30 September 2014

Allied health professionals (AHPs) are a growing part of the NHS workforce, accounting for over £2bn of the salary bill, yet there is remarkably little data on the contribution they make to the quality of patient care, our latest research reveals.

In a comprehensive new report, published as part of the QualityWatch programme, researchers examine the role of AHPs – practitioners in the public, private and voluntary sector who deliver services including physiotherapy, speech and language therapy and paramedic services. 

There has been a significant increase in AHP numbers, with registered practitioners rising by 53% since 2002.

The analysis finds that there has been a significant increase in the numbers of AHPs, with numbers of registered practitioners rising by 53% since 2002, and NHS-based practitioners rising by a third. This meant that by 2013, AHPs made up around 6% of the NHS workforce and accounted for an estimated £2bn of the NHS salary bill. 

According to the research, the role that AHPs play in delivering care is likely to increase further into the future as the population ages and people live with more complex needs. 

Despite this, comprehensive data on the impact AHPs have on the quality of care is not routinely collected. In the few areas where data is now collected – for example the inclusion of speech and language therapy, physiotherapy and occupational therapy metrics in the National Stroke Audit – the evidence shows that quality has improved. 

Holly Dorning, Research Analyst at the Nuffield Trust said:

“With the population ageing, and health and social care services under unprecedented financial pressure, there is a real need to understand the impact that different groups in the workforce have on quality. This helps us to ensure the quality of care people receive and importantly, allows us to spot opportunities for improvement. 

“The data and information we have on people’s health and care has improved greatly in the past few years. We know much more about what is happening but it is important that all professional groups are included in this.

“We are however hampered by a huge data gap when we seek to understand the contribution AHPs make to peoples’ care. As we progress towards better joined up health and social care, it is crucial that we bridge this gap by designing datasets focused more on people which allow us to capture all aspects of care. Better linked datasets will also provide useable benchmarks to assess care quality.”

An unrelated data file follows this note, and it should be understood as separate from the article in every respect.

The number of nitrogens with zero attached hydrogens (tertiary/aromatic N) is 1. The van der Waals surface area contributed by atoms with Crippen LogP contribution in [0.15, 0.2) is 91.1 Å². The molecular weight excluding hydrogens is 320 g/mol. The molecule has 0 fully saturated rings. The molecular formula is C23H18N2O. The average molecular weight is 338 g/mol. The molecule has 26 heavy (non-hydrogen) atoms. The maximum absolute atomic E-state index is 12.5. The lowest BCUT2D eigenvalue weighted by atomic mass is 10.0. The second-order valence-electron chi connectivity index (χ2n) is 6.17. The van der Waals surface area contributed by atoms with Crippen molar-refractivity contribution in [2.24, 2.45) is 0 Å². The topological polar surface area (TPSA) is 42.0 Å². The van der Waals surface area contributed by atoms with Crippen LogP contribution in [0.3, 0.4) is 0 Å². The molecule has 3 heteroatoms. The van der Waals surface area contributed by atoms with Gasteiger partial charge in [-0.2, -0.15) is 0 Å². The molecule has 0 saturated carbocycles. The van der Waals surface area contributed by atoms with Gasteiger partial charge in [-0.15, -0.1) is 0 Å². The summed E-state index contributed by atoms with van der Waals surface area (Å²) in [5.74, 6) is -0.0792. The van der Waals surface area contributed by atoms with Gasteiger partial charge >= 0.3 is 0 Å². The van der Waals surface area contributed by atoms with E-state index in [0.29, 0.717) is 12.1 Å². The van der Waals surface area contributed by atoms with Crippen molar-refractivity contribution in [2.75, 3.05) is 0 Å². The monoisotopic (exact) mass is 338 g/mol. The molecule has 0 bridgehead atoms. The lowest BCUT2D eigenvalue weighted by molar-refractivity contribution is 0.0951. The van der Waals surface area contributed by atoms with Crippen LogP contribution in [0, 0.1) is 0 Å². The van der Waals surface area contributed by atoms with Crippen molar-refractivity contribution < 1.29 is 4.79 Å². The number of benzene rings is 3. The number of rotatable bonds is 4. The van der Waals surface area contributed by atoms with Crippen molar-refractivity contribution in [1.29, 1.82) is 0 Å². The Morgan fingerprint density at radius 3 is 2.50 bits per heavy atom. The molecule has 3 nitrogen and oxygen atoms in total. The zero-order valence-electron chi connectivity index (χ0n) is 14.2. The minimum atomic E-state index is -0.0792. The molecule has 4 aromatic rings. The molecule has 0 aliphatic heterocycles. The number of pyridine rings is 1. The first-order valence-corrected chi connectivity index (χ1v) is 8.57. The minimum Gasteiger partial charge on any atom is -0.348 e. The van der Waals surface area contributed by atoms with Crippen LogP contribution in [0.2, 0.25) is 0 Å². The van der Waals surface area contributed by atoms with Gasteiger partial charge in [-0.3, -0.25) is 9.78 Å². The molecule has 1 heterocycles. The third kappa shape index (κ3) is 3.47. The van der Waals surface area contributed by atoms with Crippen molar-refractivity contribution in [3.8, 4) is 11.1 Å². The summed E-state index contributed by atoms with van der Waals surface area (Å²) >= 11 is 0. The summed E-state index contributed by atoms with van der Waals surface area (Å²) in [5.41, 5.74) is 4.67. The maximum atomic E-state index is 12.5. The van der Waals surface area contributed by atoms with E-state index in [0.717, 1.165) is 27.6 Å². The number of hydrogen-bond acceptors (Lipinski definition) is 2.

The research also shows that AHPs vary not just by profession and their public, private and voluntary mix but also by their growth rate, size and regional density. 

The research offers a series of recommendations to improve our understanding of the AHP workforce: 

  1. Recording a broader range of AHP activities which go beyond basic hospital care. With AHPs given the training and technology to collect meaningful and consistent data. 
  2. Linking information across data sets.
  3. Using this data to create benchmarking; ensuring it translates into improved practice.
  4. Continue to add to the research which looks at the quality of AHP care, looking at both short and long-term outcomes.


Notes to editors

  • Focus On: Allied Health Professionals: can we measure quality of care? is authored by Holly Dorning and Martin Bardsley. It is the seventh ‘Focus On’ report published as part of the QualityWatch programme.
  • QualityWatch is a major research programme from the Nuffield Trust and the Health Foundation that aims to provide independent scrutiny into how the quality of health and social care is changing over time.
  • The Nuffield Trust is an authoritative and independent source of evidence-based research and policy analysis for improving health care in the UK. It conducts cutting edge research and influential analysis, informs and generates debate, supports leaders, and examines international best practice.
  • The Health Foundation is an independent charity working to improve the quality of healthcare in the UK.  It exists to support people working in healthcare practice and policy to make lasting improvements to health services. The Health Foundation carries out research and in-depth policy analysis, runs improvement programmes to put ideas into practice in the NHS, supports and develops leaders and shares evidence to encourage wider change. 

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